In this study, HCWs showed high acceptability towards a choice architecture of default TPT prescribing for PLHIV. The HCWs who used CAT mentioned several advantages, including the reminder to prescribe TPT, a reduction of workload, and making prescribing TPT to PLHIV routine. Each of these reported benefits could, potentially, increase TPT prescribing. This is especially true if these advantages were significantly distinct from the alternative prescribing approach. It is also plausible, and a goal of the CAT implementation strategy, that through normalizing routine TPT prescribing clinician self-efficacy around TPT decision-making may have also increased, although this was not as clearly measured.

While the overall impression expressed by HCWs was positive, many participants reported that the prior approach to TPT prescribing was easy and system changes were not needed. Notably, TPT prescribing data for Malawi suggests prescribing below target goals suggesting barriers to prescribing do exist. Some participants suggested that health system related barriers beyond decision making challenges that served as impediments to TPT prescribing, for example software issues and medication stock-outs. In addition, some HCWs expressed concerns that the default approach could lead to overprescribing because they were unsure whether the EMR-system correctly selected persons for TPT and thought that HCWs may not appropriately note reasons for not prescribing. A similar concern was voiced by a few HCWs who were concerned about reduced autonomy with the CAT strategy. This highlights that training material regarding choice architecture needs to empower HCWs and amplify that default prescribing can complement daily work rather than replacing their professional integrity.

Choice architecture has a robust foundation outside of the field of health service delivery [18, 27]. One of the most notable success of a choice architecture approach is to substantially increase pension saving through making employee contribution the default [28]. Choice architecture has also had success in the healthcare to increase client or patient participation, for example with organ donation and with clinicians for cardiac rehabilitation referral after myocardial infarction and influenza vaccine prescribing, among other activities [18, 29, 30]. We are unaware of a similar example of deliberate choice architecture for TB prevention or HIV care overall. In all choice architecture approaches, the underlying principle is that actively selecting an option (the alternative to the default) takes more cognitive effort than potentially effortless passive acceptance of the default. By making the usually superior choice the default option, cognitive effort can be reserved for times when active decision making will be most valuable and the effect of cognitive fatigue on decision making will have a less negative impact.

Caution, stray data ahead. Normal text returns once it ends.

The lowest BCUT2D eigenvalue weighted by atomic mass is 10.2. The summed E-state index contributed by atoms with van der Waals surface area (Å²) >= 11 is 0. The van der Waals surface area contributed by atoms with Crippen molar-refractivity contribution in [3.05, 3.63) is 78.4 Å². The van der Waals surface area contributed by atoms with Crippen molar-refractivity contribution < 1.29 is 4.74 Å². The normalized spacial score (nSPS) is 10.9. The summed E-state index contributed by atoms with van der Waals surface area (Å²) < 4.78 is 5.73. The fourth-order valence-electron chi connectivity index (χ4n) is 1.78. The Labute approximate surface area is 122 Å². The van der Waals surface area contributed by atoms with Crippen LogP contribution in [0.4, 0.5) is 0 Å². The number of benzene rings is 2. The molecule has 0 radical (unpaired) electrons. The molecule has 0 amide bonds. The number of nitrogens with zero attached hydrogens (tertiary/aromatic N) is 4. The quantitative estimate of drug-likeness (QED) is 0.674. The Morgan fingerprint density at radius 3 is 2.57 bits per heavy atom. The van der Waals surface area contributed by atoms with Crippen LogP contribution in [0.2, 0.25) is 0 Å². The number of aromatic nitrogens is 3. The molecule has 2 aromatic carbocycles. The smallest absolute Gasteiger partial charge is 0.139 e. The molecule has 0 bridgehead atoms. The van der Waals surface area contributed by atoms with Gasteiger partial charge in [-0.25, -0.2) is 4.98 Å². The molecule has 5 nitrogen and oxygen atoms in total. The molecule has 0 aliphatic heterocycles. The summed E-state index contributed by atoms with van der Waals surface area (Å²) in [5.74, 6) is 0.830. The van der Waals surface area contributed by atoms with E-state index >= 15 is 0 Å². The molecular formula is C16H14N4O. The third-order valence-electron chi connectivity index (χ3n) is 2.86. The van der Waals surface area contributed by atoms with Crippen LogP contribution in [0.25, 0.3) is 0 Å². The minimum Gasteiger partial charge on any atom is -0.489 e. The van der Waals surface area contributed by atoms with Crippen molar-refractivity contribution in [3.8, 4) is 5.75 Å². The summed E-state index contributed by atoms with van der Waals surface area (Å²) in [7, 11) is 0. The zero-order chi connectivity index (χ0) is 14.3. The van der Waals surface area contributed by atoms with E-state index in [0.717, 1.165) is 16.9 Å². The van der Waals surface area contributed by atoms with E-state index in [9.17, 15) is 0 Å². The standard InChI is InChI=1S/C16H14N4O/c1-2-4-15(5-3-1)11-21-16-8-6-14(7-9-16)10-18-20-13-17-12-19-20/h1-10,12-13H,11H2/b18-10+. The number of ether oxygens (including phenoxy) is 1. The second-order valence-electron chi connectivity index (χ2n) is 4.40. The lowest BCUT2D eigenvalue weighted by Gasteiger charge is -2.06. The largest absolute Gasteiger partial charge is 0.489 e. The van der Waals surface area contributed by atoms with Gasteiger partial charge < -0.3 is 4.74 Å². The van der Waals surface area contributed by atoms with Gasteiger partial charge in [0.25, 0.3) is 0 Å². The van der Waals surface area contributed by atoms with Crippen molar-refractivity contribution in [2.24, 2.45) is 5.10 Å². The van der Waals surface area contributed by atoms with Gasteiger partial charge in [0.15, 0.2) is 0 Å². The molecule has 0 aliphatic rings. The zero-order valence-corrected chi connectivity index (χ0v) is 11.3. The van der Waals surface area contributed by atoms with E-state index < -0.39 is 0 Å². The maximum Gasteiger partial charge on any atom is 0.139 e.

Responses from participants who worked at a CAT clinic suggest that underlying expectations of choice architecture were achieved – included reduced decision making and potentially greater prescription of TPT. The responses also raised important implementation considerations and the likelihood that the CAT strategy was not optimally implanted in all clinics. The need for thoughtful choice architecture strategy design, including effective engagement of the using community (e.g. HCWs), has been previously highlighted [29]. Some design limitations were raised by interview participants, some of which we sought to address during strategy implementation.

A major strength of our study was that half of the study participants had worked with the CAT intervention under close to programmatic conditions which reflected real practice with its associated challenges. Despite these challenges, the intervention was highly accepted. Another strength was the frequency and intensity of code and theme discussion. On a biweekly basis, code, coding tree, themes, and summarizing theories were discussed within the research team. This led to in-depth understanding of the data HCWs provided to us. To facilitate this, multiple interviews were double coded.